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FBC Farmersville shines the light of Jesus during North Texas ice storm

Five-year-old Claire Cheesman, daughter of FBC Farmersville worship pastor James Cheesman, prepares to serve baked potatoes to people seeking shelter at the church Saturday (Feb. 5). Submitted photo

FARMERSVILLE, Texas (BP) – When John and Judy arrived at First Baptist Church of Farmersville, Texas, last Thursday, it had already been a rough 24 hours.

Like hundreds of other residents, the elderly couple had been without power for the past day after a massive ice storm hit Farmersville and the surrounding area starting Feb. 2. Worse yet, Judy relies on an oxygen machine that requires electricity. When they first lost power, a nearby convenience store allowed them to run an extension cord into the store so the oxygen machine could continue to work. But eventually the store lost power as well.

FBC Farmersville Pastor Bart Barber said last week’s ice storm is the fourth major weather in his 23 years at the church.

Local police took the couple to FBC Farmersville, which opened its facilities on Thursday for people who needed a place to stay and a bite to eat.

“We decided a long time ago that we were going to be the kind of church that would step up and help the community on events like this,” said Bart Barber, FBC Farmersville’s senior pastor.

And help they did. FBC Farmersville fed an average of 40 to 50 people for eight meals. According to Lanette Jones, who led the church’s kitchen team during the effort, at least 80 percent of the families they helped were not members of the church. Many of those families were housed at the church where they found shelter and a sense of community as they awaited the return of power to their homes.

John and Judy arrived at the church right before dinner on Thursday, Feb. 4. The church put up some cots where the couple could sleep. But away from their beds, they struggled to rest that night. Pastor Barber, who was sleeping in his office, walked through the church every few hours to ensure everyone had what they needed. At 1:30 a.m., on one of these trips through the church building, Barber saw John and Judy sitting at a table, huddled around an iPad.

After a brief conversation, Barber discovered just how much the preceding days had worn them down. They had spent the previous day freezing in their home, had been up the night before, and spent that day at the police department. Now they were uncomfortable as they were trying to sleep.

As he checked on power at his home, Barber drove by John and Judy’s place to see if they could return. When he returned to the church to tell them power had resumed at their home, they were thrilled.

“John had fallen on ice and so he was walking with a cane,” Barber said. “Judy was on oxygen, so she moves slowly, but they sprung right up and went with me.”

It was 2:15 Friday morning, nearly two days since their ordeal began, as John and Judy climbed into Barber’s truck and headed to their home. Barber says the couple was overjoyed to be headed to their own bed finally able to rest.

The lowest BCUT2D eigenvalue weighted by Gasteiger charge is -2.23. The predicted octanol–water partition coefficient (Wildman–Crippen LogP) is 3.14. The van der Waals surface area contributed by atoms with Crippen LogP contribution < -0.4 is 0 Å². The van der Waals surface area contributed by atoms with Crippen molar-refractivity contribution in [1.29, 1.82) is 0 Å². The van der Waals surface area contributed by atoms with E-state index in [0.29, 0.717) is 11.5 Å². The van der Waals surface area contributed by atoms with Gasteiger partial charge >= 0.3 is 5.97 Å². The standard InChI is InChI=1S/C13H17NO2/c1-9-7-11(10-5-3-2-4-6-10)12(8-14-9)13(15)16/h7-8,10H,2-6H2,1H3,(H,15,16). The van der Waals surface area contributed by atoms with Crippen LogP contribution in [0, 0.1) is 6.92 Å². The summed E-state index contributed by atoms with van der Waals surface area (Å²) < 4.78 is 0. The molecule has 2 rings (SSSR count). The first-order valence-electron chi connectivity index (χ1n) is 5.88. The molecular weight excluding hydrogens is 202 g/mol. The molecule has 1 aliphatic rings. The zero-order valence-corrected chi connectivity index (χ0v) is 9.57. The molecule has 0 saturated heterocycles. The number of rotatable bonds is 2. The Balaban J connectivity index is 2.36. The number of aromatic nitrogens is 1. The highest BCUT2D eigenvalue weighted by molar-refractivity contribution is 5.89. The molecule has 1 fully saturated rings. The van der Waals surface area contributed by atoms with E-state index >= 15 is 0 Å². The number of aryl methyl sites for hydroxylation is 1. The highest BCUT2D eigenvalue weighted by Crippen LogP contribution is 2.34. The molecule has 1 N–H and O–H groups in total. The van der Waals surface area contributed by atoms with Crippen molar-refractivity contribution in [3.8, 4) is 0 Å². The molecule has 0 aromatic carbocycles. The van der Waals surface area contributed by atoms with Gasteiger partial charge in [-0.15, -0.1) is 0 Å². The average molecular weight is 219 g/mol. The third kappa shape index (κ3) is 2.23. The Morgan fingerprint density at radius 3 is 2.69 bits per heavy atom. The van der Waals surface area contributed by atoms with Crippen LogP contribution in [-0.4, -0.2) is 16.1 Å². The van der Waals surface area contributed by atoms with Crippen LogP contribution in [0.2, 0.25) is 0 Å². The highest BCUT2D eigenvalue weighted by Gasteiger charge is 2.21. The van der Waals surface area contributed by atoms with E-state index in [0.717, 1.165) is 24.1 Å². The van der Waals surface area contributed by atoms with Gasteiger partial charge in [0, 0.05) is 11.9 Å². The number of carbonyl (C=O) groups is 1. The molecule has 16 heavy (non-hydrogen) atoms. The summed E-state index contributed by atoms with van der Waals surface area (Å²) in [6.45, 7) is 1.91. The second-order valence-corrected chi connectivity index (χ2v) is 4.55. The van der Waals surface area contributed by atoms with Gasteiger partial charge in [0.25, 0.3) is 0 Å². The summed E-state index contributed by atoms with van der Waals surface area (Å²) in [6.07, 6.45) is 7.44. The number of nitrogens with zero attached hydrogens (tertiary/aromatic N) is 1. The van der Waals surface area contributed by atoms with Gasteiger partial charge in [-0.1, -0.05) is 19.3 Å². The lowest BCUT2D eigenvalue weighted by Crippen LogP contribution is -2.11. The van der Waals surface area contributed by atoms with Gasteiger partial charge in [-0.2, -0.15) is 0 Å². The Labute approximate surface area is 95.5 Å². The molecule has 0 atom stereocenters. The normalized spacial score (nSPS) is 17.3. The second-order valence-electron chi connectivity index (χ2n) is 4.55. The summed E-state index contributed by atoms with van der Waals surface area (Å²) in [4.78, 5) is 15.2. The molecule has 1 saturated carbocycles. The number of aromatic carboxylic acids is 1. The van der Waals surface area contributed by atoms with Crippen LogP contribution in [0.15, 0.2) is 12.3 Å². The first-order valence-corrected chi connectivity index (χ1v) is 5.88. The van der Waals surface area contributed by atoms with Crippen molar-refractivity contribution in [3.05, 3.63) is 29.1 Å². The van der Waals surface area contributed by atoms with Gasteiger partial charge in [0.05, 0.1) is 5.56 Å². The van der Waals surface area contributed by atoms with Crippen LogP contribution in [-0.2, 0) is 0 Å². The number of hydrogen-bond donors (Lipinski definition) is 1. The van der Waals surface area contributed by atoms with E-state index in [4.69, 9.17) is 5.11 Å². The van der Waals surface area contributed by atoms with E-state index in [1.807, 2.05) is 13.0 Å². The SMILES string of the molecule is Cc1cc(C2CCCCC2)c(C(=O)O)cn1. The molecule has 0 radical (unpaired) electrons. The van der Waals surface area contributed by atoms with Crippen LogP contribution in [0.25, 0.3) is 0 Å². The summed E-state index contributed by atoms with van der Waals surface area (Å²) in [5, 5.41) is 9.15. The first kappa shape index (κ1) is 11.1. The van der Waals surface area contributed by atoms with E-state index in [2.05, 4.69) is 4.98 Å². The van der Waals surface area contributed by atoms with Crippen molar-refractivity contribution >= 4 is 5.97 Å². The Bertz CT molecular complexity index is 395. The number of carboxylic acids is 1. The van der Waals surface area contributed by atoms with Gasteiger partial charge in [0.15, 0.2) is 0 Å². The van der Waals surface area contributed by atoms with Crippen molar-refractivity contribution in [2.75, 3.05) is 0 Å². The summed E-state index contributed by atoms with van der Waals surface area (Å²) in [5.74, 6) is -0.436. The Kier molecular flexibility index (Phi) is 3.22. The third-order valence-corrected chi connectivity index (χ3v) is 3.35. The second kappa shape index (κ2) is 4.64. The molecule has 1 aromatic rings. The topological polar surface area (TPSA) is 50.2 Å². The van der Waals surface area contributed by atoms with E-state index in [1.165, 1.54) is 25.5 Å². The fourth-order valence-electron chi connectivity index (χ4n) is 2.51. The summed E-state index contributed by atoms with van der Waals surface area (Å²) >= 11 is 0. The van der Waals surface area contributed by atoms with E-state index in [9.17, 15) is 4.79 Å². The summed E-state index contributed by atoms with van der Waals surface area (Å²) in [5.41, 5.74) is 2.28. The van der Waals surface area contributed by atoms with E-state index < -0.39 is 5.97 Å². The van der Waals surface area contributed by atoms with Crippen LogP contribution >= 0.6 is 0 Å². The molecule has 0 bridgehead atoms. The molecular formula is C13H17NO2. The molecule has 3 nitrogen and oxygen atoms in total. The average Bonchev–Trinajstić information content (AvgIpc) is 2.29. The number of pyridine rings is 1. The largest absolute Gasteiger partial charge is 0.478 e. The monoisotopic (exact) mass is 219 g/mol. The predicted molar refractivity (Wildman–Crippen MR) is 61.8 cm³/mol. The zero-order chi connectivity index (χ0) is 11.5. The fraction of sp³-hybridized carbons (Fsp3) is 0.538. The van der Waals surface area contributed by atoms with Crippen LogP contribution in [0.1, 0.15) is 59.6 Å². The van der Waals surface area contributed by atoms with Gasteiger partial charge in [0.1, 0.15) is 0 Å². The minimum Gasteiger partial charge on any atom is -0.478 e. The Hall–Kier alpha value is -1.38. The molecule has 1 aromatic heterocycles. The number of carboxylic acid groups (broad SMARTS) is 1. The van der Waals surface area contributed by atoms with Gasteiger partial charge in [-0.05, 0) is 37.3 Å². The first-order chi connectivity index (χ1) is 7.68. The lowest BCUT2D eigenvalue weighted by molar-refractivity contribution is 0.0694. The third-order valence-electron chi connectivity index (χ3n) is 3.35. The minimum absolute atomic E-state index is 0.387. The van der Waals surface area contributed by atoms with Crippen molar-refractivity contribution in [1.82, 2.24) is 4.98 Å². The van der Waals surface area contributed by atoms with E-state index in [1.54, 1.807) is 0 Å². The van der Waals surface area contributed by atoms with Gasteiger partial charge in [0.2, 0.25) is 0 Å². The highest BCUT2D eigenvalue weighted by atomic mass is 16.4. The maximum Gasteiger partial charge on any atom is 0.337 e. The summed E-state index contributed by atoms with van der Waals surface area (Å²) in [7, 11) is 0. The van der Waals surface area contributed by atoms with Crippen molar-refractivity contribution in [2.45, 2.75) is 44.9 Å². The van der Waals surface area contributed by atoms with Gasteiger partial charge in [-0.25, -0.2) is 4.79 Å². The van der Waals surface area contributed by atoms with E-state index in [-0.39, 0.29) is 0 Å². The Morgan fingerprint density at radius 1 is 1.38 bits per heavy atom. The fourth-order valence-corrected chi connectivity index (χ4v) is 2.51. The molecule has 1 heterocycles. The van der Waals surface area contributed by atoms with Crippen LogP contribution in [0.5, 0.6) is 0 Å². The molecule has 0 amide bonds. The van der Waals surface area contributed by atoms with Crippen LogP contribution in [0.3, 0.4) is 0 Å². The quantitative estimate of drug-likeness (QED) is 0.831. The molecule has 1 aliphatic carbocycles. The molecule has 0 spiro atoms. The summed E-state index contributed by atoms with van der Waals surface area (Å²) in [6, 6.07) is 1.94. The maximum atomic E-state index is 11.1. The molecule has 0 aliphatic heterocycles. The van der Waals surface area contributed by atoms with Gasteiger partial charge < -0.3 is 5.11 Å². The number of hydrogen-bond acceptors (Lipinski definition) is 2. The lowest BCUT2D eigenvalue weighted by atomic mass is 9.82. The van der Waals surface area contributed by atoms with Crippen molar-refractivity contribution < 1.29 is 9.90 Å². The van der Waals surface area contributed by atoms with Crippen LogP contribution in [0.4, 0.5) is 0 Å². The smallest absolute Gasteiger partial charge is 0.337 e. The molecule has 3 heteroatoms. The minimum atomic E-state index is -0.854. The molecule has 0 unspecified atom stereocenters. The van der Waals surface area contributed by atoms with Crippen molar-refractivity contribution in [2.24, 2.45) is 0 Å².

His experience with the couple reminded him about important theological lessons on the human experience. He particularly thought of his mother, who is living in an Alzheimer’s facility.

“We are all here waiting – and it’s pretty uncomfortable. We’re tired,” Barber said. “And we’re waiting for our home to be prepared. I thought about my mom and her Alzheimer’s and her wait. I know going home after a long day’s work is nice but going home in the situation that couple was in was a major thing. I was thinking of what it would mean for my mom when Jesus calls her home. It’s going to mean so much joy. How much joy will she have when she is delivered to the home the Lord has for her?”

Barber notes that this is the fourth major weather event the community has experienced in his 23 years at FBC Farmersville. He sees the church’s ministry in these events as opportunities to share the Good News in the community and to help prepare the congregation to “do good works.”

“There’s an element of it where people in my church feel an automatic desire to do something for people inside and outside of church – their neighbors who are in trouble – when something like this happens,” Barber said. “It seems natural to them, and their avenue for serving like that ought to be the church.”

James says the church had several families with children – including one family of eight – at the church during the storm. Besides food and lodging, the church provided showers when needed as well. Some of the families were embarrassed that they needed the help, but James told them First Baptist’s facilities were a gift from God, and they wanted to share them.

“It’s an example that Jesus gives us in the New Testament, of being involved in our community and shining our light and helping our neighbors,” said James, who serves as the children’s minister at FBC Farmersville. “Our goal is to reach out to our neighbors and help them in a time of need, with food and, and shelter and warm clothes. Through that, hopefully, they’ll see the light of Jesus in our lives.”

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  • Tobin Perry